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Copyright © 2008 Pearson Education, Inc., publishing as Pearson Benjamin Cummings PowerPoint ® Lecture Presentations for Biology Eighth Edition Neil Campbell.

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Presentation on theme: "Copyright © 2008 Pearson Education, Inc., publishing as Pearson Benjamin Cummings PowerPoint ® Lecture Presentations for Biology Eighth Edition Neil Campbell."— Presentation transcript:

1 Copyright © 2008 Pearson Education, Inc., publishing as Pearson Benjamin Cummings PowerPoint ® Lecture Presentations for Biology Eighth Edition Neil Campbell and Jane Reece Lectures by Chris Romero, updated by Erin Barley with contributions from Joan Sharp BIG IDEA I The process of evolution drives the diversity and unity of life. Enduring Understanding 1.C Life continues to evolve within a changing environment. Essential Knowledge 1.C.3 Populations of organisms continue to evolve.

2 Copyright © 2008 Pearson Education, Inc., publishing as Pearson Benjamin Cummings Essential Knowledge 1.C.3: Populations of organisms continue to evolve. Learning Objectives: – (1.25) The student is able to describe a model that represents evolution within a population. – (1.26) The student is able to evaluate given data sets that illustrate evolution is an ongoing process.

3 Copyright © 2008 Pearson Education, Inc., publishing as Pearson Benjamin Cummings Scientific evidence supports the idea that evolution has occurred in all species and continues to occur. Illustrative Examples include: – Chemical Resistance: mutations for resistance to antibiotics, pesticides, herbicides or chemotherapy drugs occur in the absence of the chemical. – Emergent Diseases: mutations that allow diseases to expand their host range. – Observed Directional Phenotypic Changes: Grants observations of Darwins finches in the Galapagos.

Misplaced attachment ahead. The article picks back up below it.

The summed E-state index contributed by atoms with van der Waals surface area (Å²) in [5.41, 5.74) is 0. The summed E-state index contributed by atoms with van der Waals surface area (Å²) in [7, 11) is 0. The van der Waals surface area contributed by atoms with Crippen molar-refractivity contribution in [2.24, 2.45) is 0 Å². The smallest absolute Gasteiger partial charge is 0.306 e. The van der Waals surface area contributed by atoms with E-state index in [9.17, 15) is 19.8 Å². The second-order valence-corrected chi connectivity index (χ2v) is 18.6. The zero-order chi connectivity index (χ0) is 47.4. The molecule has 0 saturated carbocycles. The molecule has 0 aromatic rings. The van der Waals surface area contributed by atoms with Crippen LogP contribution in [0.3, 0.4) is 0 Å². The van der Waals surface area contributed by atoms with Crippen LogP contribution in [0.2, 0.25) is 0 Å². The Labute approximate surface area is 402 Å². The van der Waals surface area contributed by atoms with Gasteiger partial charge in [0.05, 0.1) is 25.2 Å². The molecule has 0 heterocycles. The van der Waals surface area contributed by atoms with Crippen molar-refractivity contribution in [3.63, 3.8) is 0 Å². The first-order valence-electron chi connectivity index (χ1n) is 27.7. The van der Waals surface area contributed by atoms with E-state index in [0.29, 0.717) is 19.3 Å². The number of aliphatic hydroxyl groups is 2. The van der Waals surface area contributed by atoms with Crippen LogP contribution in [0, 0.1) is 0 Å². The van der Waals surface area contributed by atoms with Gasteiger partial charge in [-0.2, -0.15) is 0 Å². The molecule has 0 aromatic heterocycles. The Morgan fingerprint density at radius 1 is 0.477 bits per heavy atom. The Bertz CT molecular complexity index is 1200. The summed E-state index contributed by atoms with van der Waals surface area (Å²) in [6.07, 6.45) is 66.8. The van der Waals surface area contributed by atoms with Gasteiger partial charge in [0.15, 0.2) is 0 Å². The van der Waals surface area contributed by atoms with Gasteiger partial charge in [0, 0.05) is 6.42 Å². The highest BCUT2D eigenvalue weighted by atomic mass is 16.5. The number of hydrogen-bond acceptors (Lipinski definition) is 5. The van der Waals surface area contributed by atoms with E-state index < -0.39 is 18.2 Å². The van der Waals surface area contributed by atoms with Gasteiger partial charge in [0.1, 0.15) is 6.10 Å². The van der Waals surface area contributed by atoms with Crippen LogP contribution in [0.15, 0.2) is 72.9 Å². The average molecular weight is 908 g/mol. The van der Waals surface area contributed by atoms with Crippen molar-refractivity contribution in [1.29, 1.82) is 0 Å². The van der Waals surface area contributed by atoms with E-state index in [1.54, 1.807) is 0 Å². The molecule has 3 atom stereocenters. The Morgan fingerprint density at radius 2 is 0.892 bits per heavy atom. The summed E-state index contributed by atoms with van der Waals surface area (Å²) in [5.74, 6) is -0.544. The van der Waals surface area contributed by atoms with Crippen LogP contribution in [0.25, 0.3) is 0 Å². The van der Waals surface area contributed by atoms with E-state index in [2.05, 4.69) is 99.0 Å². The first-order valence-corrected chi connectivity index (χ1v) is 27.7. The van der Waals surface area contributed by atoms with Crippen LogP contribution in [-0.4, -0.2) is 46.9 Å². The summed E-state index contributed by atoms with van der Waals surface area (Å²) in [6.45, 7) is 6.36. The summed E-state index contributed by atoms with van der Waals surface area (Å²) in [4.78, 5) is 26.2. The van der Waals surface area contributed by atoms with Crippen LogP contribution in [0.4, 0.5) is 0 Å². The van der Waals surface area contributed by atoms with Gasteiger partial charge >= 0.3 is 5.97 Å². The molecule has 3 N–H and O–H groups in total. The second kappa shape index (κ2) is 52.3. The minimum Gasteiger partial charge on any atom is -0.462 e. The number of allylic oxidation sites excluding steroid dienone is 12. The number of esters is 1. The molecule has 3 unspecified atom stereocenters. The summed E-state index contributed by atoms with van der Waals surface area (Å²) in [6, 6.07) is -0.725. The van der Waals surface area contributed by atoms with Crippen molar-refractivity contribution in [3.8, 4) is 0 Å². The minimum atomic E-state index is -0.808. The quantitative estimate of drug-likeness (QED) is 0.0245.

4 Copyright © 2008 Pearson Education, Inc., publishing as Pearson Benjamin Cummings Chemical Resistance Chemotherapy resistance occurs when cancers that have been responding to a therapy suddenly begin to grow. In other words, the cancer cells are resisting the effects of the chemotherapy. There are several possible reasons for chemotherapy resistance: – Some of the cells that are not killed by the chemotherapy mutate (change) and become resistant to the drug. Once they multiply, there may be more resistant cells than cells that are sensitive to the chemotherapy. – Gene amplification. A cancer cell may produce hundreds of copies of a particular gene. This gene triggers an overproduction of protein that renders the anticancer drug ineffective. – Cancer cells may pump the drug out of the cell as fast as it is going in using a molecule called p-glycoprotein. Cancer cells may stop taking in the drugs because the protein that transports the drug across the cell wall stops working. – The cancer cells may learn how to repair the DNA breaks caused by some anti- cancer drugs. – Cancer cells may develop a mechanism that inactivates the drug.

5 Copyright © 2008 Pearson Education, Inc., publishing as Pearson Benjamin Cummings Emergent Diseases Read Article: – Understanding Emerging and Re-emerging Diseases at

6 Copyright © 2008 Pearson Education, Inc., publishing as Pearson Benjamin Cummings Direct Observations of Phenotypic Change Read Articles: – Natural Selection: Empirical Studies in the Wild at ncse.com/files/pub/evolution/excerpt--evolution.pdf – Natural Selection in Real Time at ession4/elaborate_b_pop1.html ession4/elaborate_b_pop1.html


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